In November of last year David Leonhardt, an economics writer for The New York Times, created an “interactive puzzle” that enabled readers to create a solution for reducing the federal deficit by $1.3 trillion (or therebouts) in 2030.  A variety of options involving either spending cuts or tax increases that reflected the recommendations of the deficit reduction commission were offered, along with the size of the reduction associated with each option.  Visitors to the puzzle simplyselected various options until they achieved the targeted reduction.

The options represented trade-offs, the simplest being that between cutting programs or raising revenues.  Someone has to suffer, and suffering was not evenly distributed across the options.  Nearly seven thousand Twitter users completed the puzzle, and Leonhardt has summarized the choices.  You might still be able to access the puzzle online at nytimes.com/weekinreview.

Leonhardt was able to group the solutions according to whether they seemed to consist mostly of spending cuts or a mix of spending cuts and tax increases.  He admits that the “sample” is not scientific and, given that it’s comprised of Twitter users, may skew young.  Unfortunately, no personal data was collected from those who completed the puzzle, so we’re left to speculate about the patterns of choices.  Perhaps a little data mining would shed some additional light on the clustering of responses.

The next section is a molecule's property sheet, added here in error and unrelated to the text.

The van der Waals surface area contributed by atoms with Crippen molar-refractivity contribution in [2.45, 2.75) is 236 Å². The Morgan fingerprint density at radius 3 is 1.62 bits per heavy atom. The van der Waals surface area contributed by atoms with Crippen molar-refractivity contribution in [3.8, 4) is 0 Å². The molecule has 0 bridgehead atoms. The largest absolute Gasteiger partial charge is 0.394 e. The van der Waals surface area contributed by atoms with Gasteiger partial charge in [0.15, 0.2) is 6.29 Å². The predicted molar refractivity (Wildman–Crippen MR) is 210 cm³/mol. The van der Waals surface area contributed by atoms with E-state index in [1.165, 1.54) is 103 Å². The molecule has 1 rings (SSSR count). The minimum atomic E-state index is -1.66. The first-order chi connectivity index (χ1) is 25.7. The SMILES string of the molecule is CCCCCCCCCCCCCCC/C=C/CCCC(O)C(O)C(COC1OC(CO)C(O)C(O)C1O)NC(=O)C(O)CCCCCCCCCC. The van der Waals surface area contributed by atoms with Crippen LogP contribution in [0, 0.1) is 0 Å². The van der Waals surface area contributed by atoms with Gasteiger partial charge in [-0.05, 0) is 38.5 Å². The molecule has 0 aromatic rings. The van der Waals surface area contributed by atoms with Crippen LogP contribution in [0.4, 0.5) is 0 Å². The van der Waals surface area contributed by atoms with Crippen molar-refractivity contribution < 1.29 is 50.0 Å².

Even though this is not survey resarch in the way that we know it, there may be much value in using this type of puzzle to measure public opinion about the tough choices that the U.S. is facing.  The typical opinion survey might ask respondents whether they “favor” one course of action or another (“Do you favor spending cuts or tax increases for reducing the deficit?”).  The options presented in Leonhardt’s puzzle represent real policy choices, and the differences between them force you to consider the trade-offs you are willing to make.  While the choices were comprehensive, they were not contrived in the way that conjoint analysis structures choices; that might present a problem if we are trying to develop a model to predict or explain preferences.

There’s no reason this technique cannot be used with the same kinds of samples that we obtain for much online survey research.  Add a few demographic and political orientation questions and you have what I think could be a powerful way to capture the trade-offs that the public is willing to make.

Copyright 2011 by David G. Bakken.  All rights reserved.

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